0:12: We find out in the chorus that somebody is heating on Bangs, and that the more they heat on him, the more he does his thing. This makes sense - much as cold-blooded creatures require heat to gain energy, Bangs uses heat as fuel to do his thing.
0:33: Bangs just says the lines of his chorus and hopes that we don't notice it.
0:36: Apparently his thing is "getting money like a paper." Either Bangs completely misunderstands the slang that money is "paper" or he is bragging about how wealthy he is by comparing his monetary income to that of the lucrative newspaper industry. He demonstrates the point by counting bright red money, that is either the currency of Australia or he bought some red construction paper before the video shoot.
0:48: "I'm so fly. No lie. Do your own shit." This line is noteworthy since it shows the great lyrical developments Bangs has discovered since since "I am coming from the sky, whatever I say, I never lie" in "Take U To Da Movies." For example, this kind of makes sense. And hey! Do your own shit! This segment of the video is also notable for the "rainbow background that says Hi Hater" to "white background that says BANGS" to "video of a random car driving by a lake" to "rainbow background that says Ur Boy Bangs" transition. Smooth.
1:18: HE HAS A T-SHIRT THAT SAYS "UR BOY BANGS". He subtly reminds us of the time in the last verse when he told us not to hate on him when we see him with other chicks by saying "once again, don't hate on me when you see me with other chicks." He also notes that these chicks might get under his friend.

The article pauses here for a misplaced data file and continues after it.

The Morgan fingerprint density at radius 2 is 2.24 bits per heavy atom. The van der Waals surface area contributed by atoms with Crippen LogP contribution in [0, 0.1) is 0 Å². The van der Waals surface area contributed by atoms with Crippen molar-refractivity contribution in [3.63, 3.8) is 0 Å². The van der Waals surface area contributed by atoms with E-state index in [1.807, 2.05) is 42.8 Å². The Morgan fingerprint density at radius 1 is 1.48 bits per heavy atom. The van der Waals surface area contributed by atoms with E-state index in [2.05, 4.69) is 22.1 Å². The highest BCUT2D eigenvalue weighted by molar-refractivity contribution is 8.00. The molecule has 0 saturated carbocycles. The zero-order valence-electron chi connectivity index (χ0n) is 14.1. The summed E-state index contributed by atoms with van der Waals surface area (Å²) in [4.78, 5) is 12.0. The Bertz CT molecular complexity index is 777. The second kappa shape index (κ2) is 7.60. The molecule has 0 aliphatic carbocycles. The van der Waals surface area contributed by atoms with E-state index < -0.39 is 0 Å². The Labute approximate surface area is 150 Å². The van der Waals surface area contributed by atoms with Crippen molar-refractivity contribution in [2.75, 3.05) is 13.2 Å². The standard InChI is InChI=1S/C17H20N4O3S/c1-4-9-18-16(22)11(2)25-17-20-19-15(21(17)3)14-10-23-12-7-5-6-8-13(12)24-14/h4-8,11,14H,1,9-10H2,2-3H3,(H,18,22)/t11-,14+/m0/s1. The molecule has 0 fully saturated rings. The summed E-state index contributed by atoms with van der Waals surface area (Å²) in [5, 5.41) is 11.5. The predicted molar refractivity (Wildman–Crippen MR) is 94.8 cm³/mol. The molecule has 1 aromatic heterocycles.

1:23: "She says hi to your boy Bangs, because I don't want to go home, so you sit alone, later on you act like you don't know what's going on." No. I'm acting like I don't know what's going on now, because none of this makes sense. I cannot comprehend the connection between her saying hi to my boy Bangs and my boy Bangs not wanting to go home.
1:37: This is the sixth time - two per chorus, two in verses - that Bangs has pointed out that the more heaters heat on him, the more he does his thing. I'm starting to sense a directly proportional correlation here. I've made a line graph - a rap graph, if you will to demonstrate this.
1:40: The lyrical climax of the song. "Hi hater. I hate you. Hater."
1:58-2:01: Guy running down an alley! Who is he running from? Oh. Nobody apparently. He just kinda... stops. And the camera fades.
2:03: The guy, apparently, is Bangs' friend Ezu. If all of Bangs' knowledge of the English language comes from a few hip-hop songs he heard on the radio, Ezu's exposure to English probably comes from listening to Bangs without the benefit of the added exposure to hip-hop. To save you some time, I have counted every rhyme in Ezu's 30-second long verse:
That's it. Carry on.
2:08: "I will take you from here to Sudan." This is the most frightening threat I have ever heard in 21 years of listening to rap music.
2:11: "I gotta eat I gotta talk, why you hate on me?" Ezu thinks the haters are all chilling like "man, have you seen Ezu eating and talking recently?" In fact, as a hater, one of the primary reasons for my hating is the occasional utterance of lines such as "I gotta eat I gotta talk, why you hate on me" rather than the mere eating and talking itself. It's the content that counts.
2:13: "Information on reality." Wait, did I just step into like a Talib Kweli verse or something? Is this about to get really deep and intriguing? "You can't run, I'm the king of V.I.C." Oh, guess not. The people of V.I.C. can rest easy at night knowing their king makes no sense.
2:25: "Look up/my name/on the line/in the air like a bird."
Just explore the rest of Bangs' work. It's magical.